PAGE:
During a virtual conversation with four D.C. universities, Mr. Gates said that making an impact on climate change will be more difficult than many young advocates recognize.
By Briahnna Brown
While there are fewer people denying the human role in climate change, there is still a need to educate people on the climate challenges ahead, philanthropist and Microsoft founder Bill Gates said.
There have been major innovations to help with the efforts toward carbon neutrality, Mr. Gates said, including transportation with electric cars and making electricity. These innovations, along with a commitment from President Joe Biden’s administration toward combatting the effects of climate change, should serve as optimistic signs of a greener future, Mr. Gates said.
Yet, he said, there is still a lot of work that needs to be done urgently if the world will reach its goal of carbon neutrality by 2050.
“Some people think it's going to be easy to solve, so we also need to educate them about the scale of the activities,” Mr. Gates said. “Some people who think it's so hard, they're kind of giving up, and we have to draw those people back in as well.”
Mr. Gates discussed the world’s climate future and his new book, “How to Avoid a Climate Disaster: The Solutions We Have and the Breakthroughs We Need,” during a virtual event on Wednesday with students, faculty and staff from George Washington University, Howard University, American University and Georgetown University.
CCAS senior Claire Hoffman (r) asked Mr. Gates about international climate accountability during a virtual Q & A. (Courtesy photo)
Michelle Miller, a co-host on CBS This Morning: Saturday, moderated the virtual event where she asked Mr. Gates about some of the solutions that he proposes to the daunting climate change issue. Ms. Miller also facilitated questions from students about Mr. Gates’ thoughts on pressing climate challenges.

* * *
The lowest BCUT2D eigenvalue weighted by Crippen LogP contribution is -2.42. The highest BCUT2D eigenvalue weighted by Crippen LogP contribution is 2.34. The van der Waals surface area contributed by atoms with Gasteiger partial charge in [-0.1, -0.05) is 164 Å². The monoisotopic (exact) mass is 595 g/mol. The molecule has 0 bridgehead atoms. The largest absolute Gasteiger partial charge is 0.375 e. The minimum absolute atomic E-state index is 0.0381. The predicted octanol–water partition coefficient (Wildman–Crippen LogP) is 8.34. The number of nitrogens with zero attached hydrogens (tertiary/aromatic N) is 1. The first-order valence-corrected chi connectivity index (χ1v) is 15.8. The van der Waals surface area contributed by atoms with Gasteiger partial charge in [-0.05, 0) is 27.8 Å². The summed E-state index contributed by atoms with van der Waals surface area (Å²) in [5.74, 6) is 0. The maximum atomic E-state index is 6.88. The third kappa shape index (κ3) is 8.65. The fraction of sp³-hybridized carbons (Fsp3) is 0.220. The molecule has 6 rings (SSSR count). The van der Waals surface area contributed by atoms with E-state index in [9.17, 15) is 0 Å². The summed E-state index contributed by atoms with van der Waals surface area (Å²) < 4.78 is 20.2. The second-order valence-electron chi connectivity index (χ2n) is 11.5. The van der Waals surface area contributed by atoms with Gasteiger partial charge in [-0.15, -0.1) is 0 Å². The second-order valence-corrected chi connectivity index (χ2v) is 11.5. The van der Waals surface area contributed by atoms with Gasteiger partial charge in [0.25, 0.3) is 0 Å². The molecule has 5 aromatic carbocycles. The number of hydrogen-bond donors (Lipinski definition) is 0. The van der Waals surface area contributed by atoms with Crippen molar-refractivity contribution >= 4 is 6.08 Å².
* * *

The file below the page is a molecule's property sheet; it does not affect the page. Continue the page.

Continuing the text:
Renea Williams, B.A. ’19, a graduate student in the Elliott School of International Affairs who is pursuing international development studies, asked Mr. Gates about the reality of a zero-emissions future and how innovation will help achieve that. Mr. Gates pointed to the innovations from plant-based meat companies Beyond Meat and Impossible Foods, and said he hopes that eventually green innovations such as electric cars will be something that consumers gravitate toward because they cannot tell the difference between what they are familiar with and what is better for the planet.
Claire Hoffman, a senior studying political science in the Columbian College of Arts and Sciences, asked Mr. Gates about the United States’ role in establishing an international framework for climate accountability. Mr. Gates said that people should be careful with short-term progress metrics such as rejoining the Paris Climate Agreement. The country has to do more than just “the easy stuff,” he said, and work toward eliminating emissions globally.
“The U.S. has the majority of the innovation capacity in the world,” Mr. Gates said. “In every industry, you see the U.S. playing a strong role, and that's a great thing because it's not just the research jobs, it's also the factories, the exports.
“If we do get out in front on these green technologies,” he said, “our scientific strength almost guarantees that if we anticipate the shift in demand, we're the ones who can meet those opportunities.”